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GETTING SALTY

Making bread and desserts with precision and optimism at Coquette

Mai Nguyen cooked with Thomas Keller and Joanne Chang. Now she’s sweetening the scene at the Omni Seaport Hotel.

Mai Nguyen, executive pastry chef at Coquette.
Mai Nguyen, executive pastry chef at Coquette.Josh Jamison

Mai Nguyen, 32, is the executive pastry chef at the Seaport’s new brasserie, Coquette, inside the enormous and freshly launched Omni Seaport Hotel. Eventually, she’ll provide breads and desserts for the entire property. Coquette is also the newest destination for the COJE Management Group, which runs stylish spots around town such as Mariel and Yvonne’s.

Nguyen is originally from Ann Arbor, Mich., where her family settled after fleeing Vietnam.

“My dad’s family was the first family sponsored in Michigan. They were provided with a house. He has eight siblings, and my mom has 13,” she says. Most of them are still in Michigan.

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She’s making a name for herself in the family as a talented chef, fresh off a three-year stint at Flour Bakery in the Back Bay and South End; before that, she worked in the Napa Valley for Thomas Keller at Bouchon and at Morimoto Napa. She met her fiancée at Bouchon; wildfires prompted the pair to head east.

What’s the difference between the restaurant scene on the West Coast versus Boston?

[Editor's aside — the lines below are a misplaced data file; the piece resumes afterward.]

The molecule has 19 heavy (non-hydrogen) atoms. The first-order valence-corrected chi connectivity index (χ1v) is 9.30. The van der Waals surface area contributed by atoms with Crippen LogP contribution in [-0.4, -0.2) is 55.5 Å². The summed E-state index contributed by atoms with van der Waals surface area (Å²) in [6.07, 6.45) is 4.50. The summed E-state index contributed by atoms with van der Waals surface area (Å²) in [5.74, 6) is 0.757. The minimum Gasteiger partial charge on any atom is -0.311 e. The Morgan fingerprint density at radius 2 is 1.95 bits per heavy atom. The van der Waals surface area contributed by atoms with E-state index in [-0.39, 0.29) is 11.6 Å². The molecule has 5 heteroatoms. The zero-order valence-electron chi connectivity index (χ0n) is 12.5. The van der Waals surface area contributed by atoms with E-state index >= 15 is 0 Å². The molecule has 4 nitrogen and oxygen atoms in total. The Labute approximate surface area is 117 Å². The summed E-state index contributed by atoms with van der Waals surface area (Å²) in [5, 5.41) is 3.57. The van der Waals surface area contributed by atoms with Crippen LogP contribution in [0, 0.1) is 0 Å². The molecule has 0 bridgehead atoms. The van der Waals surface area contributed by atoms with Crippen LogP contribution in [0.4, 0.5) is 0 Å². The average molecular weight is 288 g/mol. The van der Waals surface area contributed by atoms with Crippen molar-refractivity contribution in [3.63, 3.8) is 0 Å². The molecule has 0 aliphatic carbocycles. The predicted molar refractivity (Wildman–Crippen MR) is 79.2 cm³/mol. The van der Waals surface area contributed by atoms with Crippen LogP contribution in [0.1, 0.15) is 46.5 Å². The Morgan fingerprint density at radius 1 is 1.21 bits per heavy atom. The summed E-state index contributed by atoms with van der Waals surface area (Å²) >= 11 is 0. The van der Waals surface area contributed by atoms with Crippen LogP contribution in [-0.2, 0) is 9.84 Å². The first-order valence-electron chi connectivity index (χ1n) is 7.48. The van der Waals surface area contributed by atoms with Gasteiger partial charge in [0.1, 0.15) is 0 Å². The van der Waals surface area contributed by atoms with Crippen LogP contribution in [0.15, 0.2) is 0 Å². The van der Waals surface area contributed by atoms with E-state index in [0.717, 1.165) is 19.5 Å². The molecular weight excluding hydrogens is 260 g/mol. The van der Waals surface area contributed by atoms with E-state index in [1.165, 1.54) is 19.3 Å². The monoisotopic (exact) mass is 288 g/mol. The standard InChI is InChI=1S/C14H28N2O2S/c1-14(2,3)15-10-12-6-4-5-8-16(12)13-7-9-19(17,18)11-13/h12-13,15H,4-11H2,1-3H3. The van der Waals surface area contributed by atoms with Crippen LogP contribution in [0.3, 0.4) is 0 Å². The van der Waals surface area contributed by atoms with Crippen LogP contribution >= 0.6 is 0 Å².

I would say the West Coast is a lot more intense for sure. You have people fly in from all across the United States just to work anywhere. Everybody there is really hard-working, dedicated, fighting to be there. Everybody has passion. It’s a lot of competition. I really enjoyed working with people with the same priorities.

What’s it like to work at Flour?

So coming from the really intense restaurant scene in Napa Valley to Joanne Chang’s Flour Bakery was completely different. She focuses on having a great atmosphere and creating her own culture. Everyone’s nice. It’s completely different. But I’ve definitely learned a lot of management skills from Flour. She provides a lot of professional development classes, from financials to how to mentally manage your team to properly doing paperwork as far as HR things and proper procedures and how to write a formal e-mail. It definitely taught me a lot of professionalism and a lot of management skills, for sure.

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What do you think is the future of hospitality in Boston? No one quite knows when tourism is going to totally come back.

I’ll be honest. In the beginning, I was really worried. I was like: Am I going to have to switch careers? Now, I’m very optimistic. Boston is great. We bounce back. I commute in, and even driving these past two weeks, it’s been more and more traffic every single day. Our restaurants are full. I’m very optimistic.

What do you think will drive people to restaurants? Who’s your customer base?

We’re connected to the convention center, of course, so all of those customers. COJE is an awesome restaurant group; I feel like we have a nice following. Anytime we open a new restaurant, people check out anything we’re working on. [There will be] a lot of tourists because of the hotel, but I think COJE has a pretty big following.